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Dark Crisis: Worlds Without A Justice League - Green Arrow #1

Comicscore Index
Mixed or average ratings

Based on 8 critic ratings.


When Pariah and his forces of the Great Darkness laid waste to the most powerful superheroes of all time, all hope was lost… until now.

To power his weapons of war, Pariah has captured each member of the Justice League and trapped them on worlds suited to their every dream and desire… while the planets themselves slowly eat away at their respective inhabitants.

When the Justice League went toe-to-toe with Pariah’s Dark Army, Green Arrow was fatally wounded by Doomsday… so how did he wake up on a world tailored to his every desire?

And what dark bargain has Black Canary made to will these worlds into existence?

Where there’s life there’s hope, and with that hope comes a deeper unraveling of the tapestry of the DCU’s biggest event of 2022!

Publication Date
Kindle Edition
Print Lenght
34 pages
Amazon ASIN

8 Critic Ratings & Reviews from:
  • 90

    Geek Dad

    The latest of these oversized one-shot takes a very different approach than the previous installments—because it’s not two stories of one hero each. The two tales here are almost impossible to separate, and the first story by Stephanie Phillips and Clayton Henry is one of the best both characters have had in a while. What is Green Arrow’s perfect world like? No surprise, it resembles Robin Hood, as the roguish hero battles against Sheriff Merlyn alongside his Merry Men—Connor, Roy, and Mia (making her first appearance in a decade). But it all feels a little on-the-nose, and why can’t Ollie stop thinking about a mysterious blonde woman? The walls of this world start coming down a lot faster than we’ve seen in other books.
  • 90

    For better or for worse, this issue absolutely proves that Green Arrow and Black Canary are vital to the DC universe – and that we should be getting a lot more stories involving them and the "Arrowfam" than an offhand one-shot. The issue dives into Dinah and Oliver's new status quos in their Pariah-created corners of the multiverse, before subverting expectations and taking a larger look at their relationship overall. Stephanie Phillips and Dennis Culver weave their stories together in a rightfully-disorienting, but compelling way, and Clayton Henry and Nicole Virella add some exuberance to an array of new costumes, with one full-page illustration from Virella taking my breath away. Now, let's just hope this ends up being far from the last story told with Dinah and Ollie following Justice League #75.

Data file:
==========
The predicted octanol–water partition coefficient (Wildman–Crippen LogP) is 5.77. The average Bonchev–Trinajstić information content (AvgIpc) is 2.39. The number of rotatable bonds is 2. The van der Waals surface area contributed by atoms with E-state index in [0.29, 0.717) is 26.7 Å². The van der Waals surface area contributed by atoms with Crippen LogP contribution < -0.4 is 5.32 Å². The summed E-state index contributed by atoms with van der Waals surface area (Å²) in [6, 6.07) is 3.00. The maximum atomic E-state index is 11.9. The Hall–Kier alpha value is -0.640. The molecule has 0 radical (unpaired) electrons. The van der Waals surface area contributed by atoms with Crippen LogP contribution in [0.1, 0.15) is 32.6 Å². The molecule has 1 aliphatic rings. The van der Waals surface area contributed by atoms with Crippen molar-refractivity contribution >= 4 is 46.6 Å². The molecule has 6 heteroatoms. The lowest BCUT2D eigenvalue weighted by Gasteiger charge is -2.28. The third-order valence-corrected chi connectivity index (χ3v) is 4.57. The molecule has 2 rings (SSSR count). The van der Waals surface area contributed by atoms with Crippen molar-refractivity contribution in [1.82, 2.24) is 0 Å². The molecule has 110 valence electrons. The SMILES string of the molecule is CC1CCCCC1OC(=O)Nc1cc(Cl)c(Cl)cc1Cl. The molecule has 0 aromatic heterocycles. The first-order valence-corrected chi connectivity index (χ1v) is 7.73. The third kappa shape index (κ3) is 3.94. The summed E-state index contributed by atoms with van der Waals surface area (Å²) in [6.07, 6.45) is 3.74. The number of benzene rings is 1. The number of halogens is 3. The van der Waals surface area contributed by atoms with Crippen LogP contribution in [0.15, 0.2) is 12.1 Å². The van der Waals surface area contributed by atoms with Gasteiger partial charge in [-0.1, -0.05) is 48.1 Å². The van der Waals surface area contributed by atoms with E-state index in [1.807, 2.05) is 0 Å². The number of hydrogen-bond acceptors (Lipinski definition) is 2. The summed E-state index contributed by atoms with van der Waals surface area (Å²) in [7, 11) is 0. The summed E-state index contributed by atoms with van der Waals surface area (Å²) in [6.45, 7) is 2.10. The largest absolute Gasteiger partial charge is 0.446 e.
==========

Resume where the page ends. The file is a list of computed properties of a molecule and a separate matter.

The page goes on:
• 80

    Women Write About Comics - WWAC

  • 70

    Lyles Movie Files

    This issue’s release really was hurt by the larger Dark Crisis storyline moving ahead. There’s not much reason to check this one out unless you’re a big fan of Green Arrow or Black Canary.
  • 60


    As a fan of Black Canary and Green Arrow, I loved this issue. I must admit, however, that there’s little to hold the interest of those who aren’t already fans of Black Canary and Green Arrow. There’s no grand revelations about Dark Crisis that make it essential reading for the collectors and continuity buffs. It is, however, a good love story, for those who enjoy those.
  • 58

    Weird Science DC Comics

    While I appreciate the great art we got in this issue, I'm just left shaking my head at another tie-in that felt pointless by the end. A love story is nice, especially for how little we hardly see Black Canary and Green Arrow together. Still, we could have looked at what each character's inner mind would portray as a perfect world, but that aspect of the book just came off as lackluster, kind of silly, and downright confusing......, especially for the ending to our main story.
  • 55


    I mostly enjoyed this story not only for the visuals but because, despite its shortcomings, was a touching enough tale of Green Canary. Was it popcorn over a home-cooked meal? Yeah, but that’s still tasty. Did I desperately want it to be more? Of course, these are great heroes, and they are so much more than their connection to one another — they’re people we want to see find that sense of love, respect, and belonging. But if you can somehow excuse most of that lost storytelling potential — and I don’t think I can entirely — what’s left is a visually compelling, moderately heartfelt story about the human potential at the core of both the DCU in general and this grandiose event. But if we’re really going to have Dark Crisis truly excel, we need a little more than trick arrows and X’s and O’s.
  • 40

    Fortress of Solitude

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